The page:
The lower seal in the endcap is the only critical one and can be replaced with a TPC style endcap and seal with better spring tensioned seals.
Excessive weeping or leaking like the type that'll leave a ring of oil every stroke is too much and must be dealt with.
The top seal isn't critical, any oil which escapes that way is returned by gravity and the forks action.
Push the damper shaft right down before you refill it with oil, sometimes it can come unseated when stroking out the old oil. A symptom of this is a clunk on bottomout before full travel is reached.
Fill the damper with oil to the bottom of the threads and stroke the air out. Repeat until most of the air bubbles are gone.
Refilling the damper totally and bleeding all the air is pointless. The through shaft dampers need a small air gap to buffer heat and pressure changes, leaving no gap will only increase the initial amount of weeping.
Reinstall the endcap, snug it up, not too tight and reassemble the fork.
TPC dampers require very little maintenance, oil changes should be once a year, maintain the oil level at 5cm above the top compression piston and keep on riding.
It is possible to extend the 98 manitou Xvert and SX forks along with the 99 SX manitous to gain a little extra travel.
The modification requires removing any spacer present, trimming the topout bumpers and extending the main spring stack.
The tools you'll need for this job include 4 and 8mm allen keys, a sharp knife and a 24mm spanner (optional).
Start by removing the lower legs as described above, simply undo the bolts and slide them off. The spring side has a black plastic compression rod which extending through the bottom of the staunchion, if your fork has a removable endcap and you have a 24mm spanner then rip in and take the compression rod out. If not you'll have to remove the topcap and spring stack then slide the compression rod out the top of the fork.
Once you've got the compression rod out you must slide off the bottomout bumpers and endcap (if you haven't already). You should see the black or orange elastomer topout bumpers sitting up against the lip on the compression rod. Slide them off and any spacers behind.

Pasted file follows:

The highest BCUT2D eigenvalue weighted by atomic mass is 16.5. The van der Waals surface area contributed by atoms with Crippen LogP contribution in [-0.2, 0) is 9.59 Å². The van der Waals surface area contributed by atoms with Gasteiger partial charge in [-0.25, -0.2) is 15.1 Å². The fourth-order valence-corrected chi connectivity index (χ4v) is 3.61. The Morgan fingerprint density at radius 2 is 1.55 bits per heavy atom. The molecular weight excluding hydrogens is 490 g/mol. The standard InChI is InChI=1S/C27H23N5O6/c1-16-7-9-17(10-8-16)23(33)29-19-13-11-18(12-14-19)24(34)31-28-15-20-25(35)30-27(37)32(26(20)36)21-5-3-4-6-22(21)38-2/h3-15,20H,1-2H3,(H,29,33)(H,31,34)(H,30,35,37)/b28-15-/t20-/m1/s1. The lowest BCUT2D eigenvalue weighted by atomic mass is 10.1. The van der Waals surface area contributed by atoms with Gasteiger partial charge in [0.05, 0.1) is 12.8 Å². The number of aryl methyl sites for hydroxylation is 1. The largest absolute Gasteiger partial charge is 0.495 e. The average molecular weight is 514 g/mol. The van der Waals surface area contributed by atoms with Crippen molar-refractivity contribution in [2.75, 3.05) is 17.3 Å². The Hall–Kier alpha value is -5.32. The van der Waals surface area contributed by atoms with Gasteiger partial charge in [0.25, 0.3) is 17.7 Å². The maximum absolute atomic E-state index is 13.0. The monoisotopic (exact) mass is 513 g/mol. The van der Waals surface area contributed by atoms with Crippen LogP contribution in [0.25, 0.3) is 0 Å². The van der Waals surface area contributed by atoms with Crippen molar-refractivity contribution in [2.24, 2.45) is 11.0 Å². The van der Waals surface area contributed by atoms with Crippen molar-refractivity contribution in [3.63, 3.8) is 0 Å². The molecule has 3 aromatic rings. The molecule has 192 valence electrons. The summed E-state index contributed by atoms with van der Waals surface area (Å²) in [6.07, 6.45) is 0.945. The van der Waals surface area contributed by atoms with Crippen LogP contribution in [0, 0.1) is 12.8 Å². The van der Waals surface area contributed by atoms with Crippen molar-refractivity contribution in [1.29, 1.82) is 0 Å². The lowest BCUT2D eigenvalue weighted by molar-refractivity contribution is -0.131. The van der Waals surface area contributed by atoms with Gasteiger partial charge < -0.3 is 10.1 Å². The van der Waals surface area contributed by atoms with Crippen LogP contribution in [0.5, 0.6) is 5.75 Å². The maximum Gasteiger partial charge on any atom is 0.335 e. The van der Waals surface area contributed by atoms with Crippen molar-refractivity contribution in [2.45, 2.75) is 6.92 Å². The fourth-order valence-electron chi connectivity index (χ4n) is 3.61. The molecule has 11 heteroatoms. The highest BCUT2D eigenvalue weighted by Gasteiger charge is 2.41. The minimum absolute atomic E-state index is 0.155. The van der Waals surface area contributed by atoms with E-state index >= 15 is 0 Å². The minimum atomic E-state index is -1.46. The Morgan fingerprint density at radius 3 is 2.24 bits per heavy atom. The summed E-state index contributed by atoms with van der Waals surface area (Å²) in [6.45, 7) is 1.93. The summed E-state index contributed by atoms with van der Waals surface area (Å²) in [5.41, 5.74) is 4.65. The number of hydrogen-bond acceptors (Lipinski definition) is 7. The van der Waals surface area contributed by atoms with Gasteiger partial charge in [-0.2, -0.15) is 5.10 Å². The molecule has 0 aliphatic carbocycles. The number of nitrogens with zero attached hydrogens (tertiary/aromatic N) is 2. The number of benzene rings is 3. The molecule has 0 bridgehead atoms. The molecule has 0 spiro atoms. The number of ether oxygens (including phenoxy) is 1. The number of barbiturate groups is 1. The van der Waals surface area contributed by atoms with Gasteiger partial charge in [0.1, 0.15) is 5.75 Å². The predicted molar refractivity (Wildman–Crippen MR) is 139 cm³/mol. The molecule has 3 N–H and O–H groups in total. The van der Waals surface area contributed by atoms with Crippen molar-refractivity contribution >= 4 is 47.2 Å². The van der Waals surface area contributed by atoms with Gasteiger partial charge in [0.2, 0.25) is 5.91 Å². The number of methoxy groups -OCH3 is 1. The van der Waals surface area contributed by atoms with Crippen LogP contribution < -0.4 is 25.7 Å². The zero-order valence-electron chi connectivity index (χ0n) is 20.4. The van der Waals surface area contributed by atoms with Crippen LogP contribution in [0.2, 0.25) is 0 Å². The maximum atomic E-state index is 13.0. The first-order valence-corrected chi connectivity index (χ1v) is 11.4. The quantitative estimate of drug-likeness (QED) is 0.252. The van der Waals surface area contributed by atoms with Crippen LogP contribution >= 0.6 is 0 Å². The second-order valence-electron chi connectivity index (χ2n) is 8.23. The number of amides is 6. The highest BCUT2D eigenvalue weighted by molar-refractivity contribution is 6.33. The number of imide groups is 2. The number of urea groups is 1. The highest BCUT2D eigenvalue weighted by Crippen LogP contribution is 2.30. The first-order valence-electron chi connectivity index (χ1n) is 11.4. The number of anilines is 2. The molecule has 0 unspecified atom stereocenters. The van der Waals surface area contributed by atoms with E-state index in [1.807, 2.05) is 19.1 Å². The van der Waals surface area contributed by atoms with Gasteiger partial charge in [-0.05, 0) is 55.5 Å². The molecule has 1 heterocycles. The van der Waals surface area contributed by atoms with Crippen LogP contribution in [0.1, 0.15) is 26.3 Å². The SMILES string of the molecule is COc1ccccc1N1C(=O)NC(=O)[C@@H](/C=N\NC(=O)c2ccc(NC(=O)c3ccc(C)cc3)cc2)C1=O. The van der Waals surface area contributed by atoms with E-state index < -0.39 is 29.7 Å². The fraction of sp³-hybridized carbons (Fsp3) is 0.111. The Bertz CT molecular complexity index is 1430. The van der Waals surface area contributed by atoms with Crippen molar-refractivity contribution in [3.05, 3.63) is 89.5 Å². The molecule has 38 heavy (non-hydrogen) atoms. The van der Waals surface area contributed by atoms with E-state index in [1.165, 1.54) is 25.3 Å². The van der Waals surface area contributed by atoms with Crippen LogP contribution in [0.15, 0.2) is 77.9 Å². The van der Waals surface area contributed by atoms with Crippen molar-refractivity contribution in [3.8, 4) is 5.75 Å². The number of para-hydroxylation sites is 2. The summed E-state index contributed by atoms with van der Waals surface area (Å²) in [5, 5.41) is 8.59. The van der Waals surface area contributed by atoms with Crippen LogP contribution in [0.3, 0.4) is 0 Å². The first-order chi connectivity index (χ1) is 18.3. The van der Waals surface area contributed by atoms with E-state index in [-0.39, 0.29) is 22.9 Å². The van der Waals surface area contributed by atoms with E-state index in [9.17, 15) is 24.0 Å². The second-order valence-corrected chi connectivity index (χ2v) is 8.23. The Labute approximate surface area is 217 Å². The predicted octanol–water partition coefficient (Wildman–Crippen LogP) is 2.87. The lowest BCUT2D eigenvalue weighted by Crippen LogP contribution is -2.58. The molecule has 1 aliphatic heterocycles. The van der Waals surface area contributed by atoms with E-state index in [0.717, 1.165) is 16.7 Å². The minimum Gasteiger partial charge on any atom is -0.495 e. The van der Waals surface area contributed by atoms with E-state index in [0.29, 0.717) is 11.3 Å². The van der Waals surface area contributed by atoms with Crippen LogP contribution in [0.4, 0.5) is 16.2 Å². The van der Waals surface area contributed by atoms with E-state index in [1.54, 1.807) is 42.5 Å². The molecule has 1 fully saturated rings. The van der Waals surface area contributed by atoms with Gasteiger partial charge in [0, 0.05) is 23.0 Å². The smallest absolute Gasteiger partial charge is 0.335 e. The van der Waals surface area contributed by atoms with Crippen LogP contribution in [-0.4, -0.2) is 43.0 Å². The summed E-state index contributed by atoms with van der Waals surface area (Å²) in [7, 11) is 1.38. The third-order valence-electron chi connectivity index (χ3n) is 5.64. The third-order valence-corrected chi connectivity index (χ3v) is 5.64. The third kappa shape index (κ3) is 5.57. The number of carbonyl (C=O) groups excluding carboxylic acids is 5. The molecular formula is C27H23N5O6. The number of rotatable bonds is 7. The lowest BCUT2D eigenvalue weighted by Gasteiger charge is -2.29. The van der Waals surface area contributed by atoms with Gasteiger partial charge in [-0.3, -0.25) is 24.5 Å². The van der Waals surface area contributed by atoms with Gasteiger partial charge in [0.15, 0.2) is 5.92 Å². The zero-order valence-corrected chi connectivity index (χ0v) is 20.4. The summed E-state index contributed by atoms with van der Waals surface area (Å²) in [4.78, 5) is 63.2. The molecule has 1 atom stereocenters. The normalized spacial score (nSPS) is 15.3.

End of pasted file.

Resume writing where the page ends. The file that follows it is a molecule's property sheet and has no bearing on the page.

To get 100mm of travel from a 98 Xvert you must remove the spacer (10mm) and cut 10mm off the topout bumper then reinstall the bumper without the spacer and add 20mm to the main spring stack.
You can gain a max of about 77mm from a 98 SX fork, trim 7mm off the topout bumper and add 7mm to the spring stack.
Some 99 OEM SX forks contain a spacer to shorten the fork to 70mm of travel. Removing this gives you 80mm of travel and brings the fork back to no preload. You can trim another 7mm off the bumper to gain 87mm of total travel.
It is possible to gain 30mm of travel on a 99 Manitou Spyder, to give 100mm of total travel. Dissassembly is with a long 6mm allen key down each spring chamber to unscrew the compression bolts. Removing the 10mm spacers above the topout bumpers on the compression bolts gives 80mm of travel. Cutting off the lip which the topout bumpers sit against (move bumpers up to underneath spring seats) gives the fork a total of 100mm of travel. You must add 30mm of spacers to the spring stack to use your travel.
The earliest manitous were all MCU sprung. This gave light weight, good performance (for the time) and many tuning options.
Since late 1996 manitou added small coil springs to the MCU spring stack and have gradually been increasing the amount of spring and decreasing the amount of MCU.
The MCU is used now to provide an easily tunable spring element which is cheap to experiment with and provides progression to the spring stack, to absorb bigger hits and bumps better.
Replacing a manitou spring/MCU stack with a single linear spring will not give a good ride. To prevent bottomout the spring rate must be high which gives a harsh small bump ride.
The cheapest and easiest alternative is to tailor the ratio of spring and MCU in your fork to give a supple and active ride while keeping enough progression to prevent hard bottomout.
Spring/MCU ratio For most people on a fully damped manitou (TPC) fork you want around 3/4 of the travel to be controlled by coil spring and the remainder MCU at close to it's compression limit to give a usable spring curve. For an undamped fork you want closer to half controlled by each to give a more controlled ride.
In mid 98 I found that the 5.5 inch Xvert R coil spring will fit inside an SX fork (now it's common knowledge), it also works with standard spring connectors. These springs can compress just under 60mm. MCU can compress about halfway. So for an 80mm travel fork you need to use one Xvert R spring and at least 40mm of MCU.
Using more MCU will make the fork use more of it's midstroke and be less progressive to give a plusher ride overall. Using the minimum 40mm of MCU will give a very progressive ride suitable for a harder or faster rider who still wants the fork working on small bumps at the top of the stroke.
Other springing options are two or three stage spring systems. These are expensive to play with, hard to tune for a particular rider and heavier but do offer the best performance. The spring rates must be different for each coil to get a progressive curve.
Here're some combinations I've found work well:
3.5 inch medium red coil and 5.5 inch firm yellow coil suitable for a 70kg hard rider or 80kg+ average rider.
3.5 inch medium red coil and 5.5 inch soft blue coil suitable for a 40kg hard rider or 50kg average rider.
5.5 inch medium red coil and 5.8 inch firm yellow coil suitable for a 70kg hard rider or 80kg+ average rider.
5 inch soft blue coil and 5.8 inch medium red coil suitable for a 60-70kg average rider.
5.8 inch red medium coil and 5.8 ich yellow firm coil suitable for an 80kg+ average rider.